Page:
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Regulatory Agency

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PPGPortal > Home > Concept Dictionary > R > Regulatory Agency
 

Regulation Agency 

An agency that makes independent decisions (including inspections, investigations, prosecutions, certifications, licensing, rate-setting), which limit or promote the conduct, practice, obligations, rights or responsibilities of an entity.

(Ontario Public Service Agency Establishment and Accountability Directive )

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An agency that makes independent decisions (including inspections, investigations, prosecutions, certifications, licensing, rate-setting), which limit or promote the conduct, practice, obligations, rights or responsibilities of an entity.

• The Directive’s mandatory requirements and responsibilities recognize that an appointee to an Adjudicative Agency or a Regulatory Agency makes individual case decisions impartially and free of direction within the jurisdiction of the agency.

The evaluative function of a regulatory agency is imperative to ensuring that public funds are managed in an effective manner. Examples of regulatory bodies across Canada include the British Columbia Securities Commission (BCSC), the Alberta Utilities Commission (AUC) and the Ontario Energy Board (OEB). Within Canada the Federal Ministry of Finance proposed the creation of a National Securities Commission in 2009, uniting thirteen separate provincial regulators. The regulation of securities in Canada has historically fallen under provincial jurisdiction (since 1912) and under constitutional authority with respect to property and civil rights under Section 92. The federal government also has parallel authority to structure regulatory decisions, under Section 91: The Regulation of Trade and Commerce.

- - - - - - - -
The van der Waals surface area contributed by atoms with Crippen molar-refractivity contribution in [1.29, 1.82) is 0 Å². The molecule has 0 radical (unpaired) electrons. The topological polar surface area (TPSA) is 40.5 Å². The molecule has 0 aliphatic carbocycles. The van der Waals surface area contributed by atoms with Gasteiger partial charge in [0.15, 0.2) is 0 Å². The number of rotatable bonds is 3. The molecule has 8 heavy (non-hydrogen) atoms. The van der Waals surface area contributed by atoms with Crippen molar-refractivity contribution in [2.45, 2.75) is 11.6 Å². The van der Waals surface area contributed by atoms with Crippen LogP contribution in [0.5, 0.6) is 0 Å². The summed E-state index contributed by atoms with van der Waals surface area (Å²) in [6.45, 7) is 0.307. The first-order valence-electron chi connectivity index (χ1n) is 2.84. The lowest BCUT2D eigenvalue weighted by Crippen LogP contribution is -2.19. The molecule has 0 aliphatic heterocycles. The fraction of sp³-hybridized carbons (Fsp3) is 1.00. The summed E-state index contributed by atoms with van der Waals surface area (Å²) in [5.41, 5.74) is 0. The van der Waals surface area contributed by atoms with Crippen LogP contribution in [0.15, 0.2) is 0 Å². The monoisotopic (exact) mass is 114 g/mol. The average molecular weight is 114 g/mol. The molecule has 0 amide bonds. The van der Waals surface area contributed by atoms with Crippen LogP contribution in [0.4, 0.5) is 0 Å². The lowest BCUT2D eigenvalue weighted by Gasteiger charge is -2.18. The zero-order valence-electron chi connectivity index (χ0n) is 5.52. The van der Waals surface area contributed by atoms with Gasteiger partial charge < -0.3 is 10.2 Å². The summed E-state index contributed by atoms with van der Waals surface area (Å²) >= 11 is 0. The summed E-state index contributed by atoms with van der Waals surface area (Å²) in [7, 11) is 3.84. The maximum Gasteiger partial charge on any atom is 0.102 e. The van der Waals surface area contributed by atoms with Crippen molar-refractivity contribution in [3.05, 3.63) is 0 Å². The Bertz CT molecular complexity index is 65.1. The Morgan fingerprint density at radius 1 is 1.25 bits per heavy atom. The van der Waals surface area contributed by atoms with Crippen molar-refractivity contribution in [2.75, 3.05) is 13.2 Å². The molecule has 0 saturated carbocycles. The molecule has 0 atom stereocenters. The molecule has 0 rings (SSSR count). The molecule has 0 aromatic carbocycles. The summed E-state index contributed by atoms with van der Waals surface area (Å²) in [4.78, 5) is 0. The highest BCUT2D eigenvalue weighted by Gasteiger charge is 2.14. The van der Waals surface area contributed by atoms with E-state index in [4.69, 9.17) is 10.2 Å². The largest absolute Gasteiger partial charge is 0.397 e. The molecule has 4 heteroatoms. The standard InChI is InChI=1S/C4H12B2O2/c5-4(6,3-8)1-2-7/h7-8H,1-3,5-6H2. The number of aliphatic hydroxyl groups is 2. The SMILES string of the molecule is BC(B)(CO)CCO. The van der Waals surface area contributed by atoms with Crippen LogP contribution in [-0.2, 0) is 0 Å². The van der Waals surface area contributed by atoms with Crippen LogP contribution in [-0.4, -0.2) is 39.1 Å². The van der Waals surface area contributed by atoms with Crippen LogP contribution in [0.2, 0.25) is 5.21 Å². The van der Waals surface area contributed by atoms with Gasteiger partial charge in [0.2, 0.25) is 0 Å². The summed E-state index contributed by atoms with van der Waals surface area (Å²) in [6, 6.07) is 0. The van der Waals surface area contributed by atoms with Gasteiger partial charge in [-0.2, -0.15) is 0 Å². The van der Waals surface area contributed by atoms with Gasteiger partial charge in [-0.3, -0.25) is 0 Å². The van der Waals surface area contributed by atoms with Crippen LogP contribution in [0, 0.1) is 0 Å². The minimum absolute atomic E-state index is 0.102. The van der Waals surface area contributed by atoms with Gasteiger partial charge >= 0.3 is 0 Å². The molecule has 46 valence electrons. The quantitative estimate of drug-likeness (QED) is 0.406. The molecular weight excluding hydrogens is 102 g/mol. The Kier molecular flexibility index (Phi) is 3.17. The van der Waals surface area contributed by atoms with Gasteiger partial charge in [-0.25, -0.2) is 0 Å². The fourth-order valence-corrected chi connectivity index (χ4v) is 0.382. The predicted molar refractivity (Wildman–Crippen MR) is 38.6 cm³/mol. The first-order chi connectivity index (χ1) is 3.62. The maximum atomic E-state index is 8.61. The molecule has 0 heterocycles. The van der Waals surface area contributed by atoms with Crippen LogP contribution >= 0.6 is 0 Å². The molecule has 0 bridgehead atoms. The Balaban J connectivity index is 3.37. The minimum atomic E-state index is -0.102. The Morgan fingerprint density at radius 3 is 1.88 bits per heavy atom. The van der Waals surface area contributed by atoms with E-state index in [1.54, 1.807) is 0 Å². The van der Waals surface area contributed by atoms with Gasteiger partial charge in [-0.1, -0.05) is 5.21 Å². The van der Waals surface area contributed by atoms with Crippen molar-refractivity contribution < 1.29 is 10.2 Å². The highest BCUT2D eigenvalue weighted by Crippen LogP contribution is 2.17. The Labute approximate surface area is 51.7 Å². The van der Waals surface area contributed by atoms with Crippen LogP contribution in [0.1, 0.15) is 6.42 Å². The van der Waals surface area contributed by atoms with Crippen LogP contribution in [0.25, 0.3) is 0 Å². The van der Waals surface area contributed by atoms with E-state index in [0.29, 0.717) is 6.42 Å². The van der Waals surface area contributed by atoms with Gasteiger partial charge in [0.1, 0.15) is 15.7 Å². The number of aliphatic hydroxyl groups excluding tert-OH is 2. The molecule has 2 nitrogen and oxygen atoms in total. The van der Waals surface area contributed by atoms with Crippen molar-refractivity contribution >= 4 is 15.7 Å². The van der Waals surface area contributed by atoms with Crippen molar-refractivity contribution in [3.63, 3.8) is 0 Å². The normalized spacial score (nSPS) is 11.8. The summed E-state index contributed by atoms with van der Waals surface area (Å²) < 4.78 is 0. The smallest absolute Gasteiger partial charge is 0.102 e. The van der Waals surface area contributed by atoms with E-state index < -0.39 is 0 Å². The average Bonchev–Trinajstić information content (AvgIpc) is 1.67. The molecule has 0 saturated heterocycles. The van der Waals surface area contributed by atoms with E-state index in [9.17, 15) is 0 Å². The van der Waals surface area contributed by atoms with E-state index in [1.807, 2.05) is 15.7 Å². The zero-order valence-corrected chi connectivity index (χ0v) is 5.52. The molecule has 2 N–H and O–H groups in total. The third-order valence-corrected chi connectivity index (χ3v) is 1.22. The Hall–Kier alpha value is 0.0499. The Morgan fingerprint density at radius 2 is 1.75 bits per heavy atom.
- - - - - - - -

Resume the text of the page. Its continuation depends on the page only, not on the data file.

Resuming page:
Under this directive, a regulatory agency shall encompass the following characteristics:

• Appointees administer and enforce laws, regulations and other requirements under the legal authority of the agency's constituting instrument of other statutes.

• Agency appointees do not constitute a governing board and as such do not make staffing or financial decisions regarding the agency’s operations (in rare cases when the agency is self-funding, the appointees may be constituted as a governing board and will be assigned corresponding powers to direct the affairs of the agency).

• Appointees need specialized regulatory and subject expertise in order to render decisions; also Chairs need administrative expertise to fulfill their additional responsibilities.

• Generally, the agency is funded out of the Consolidated Revenue Fund. In exceptional cases only, the agency may be self-funded through fees, levies, etc. according to its statutory authority.

     

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School of Public Policy and Governance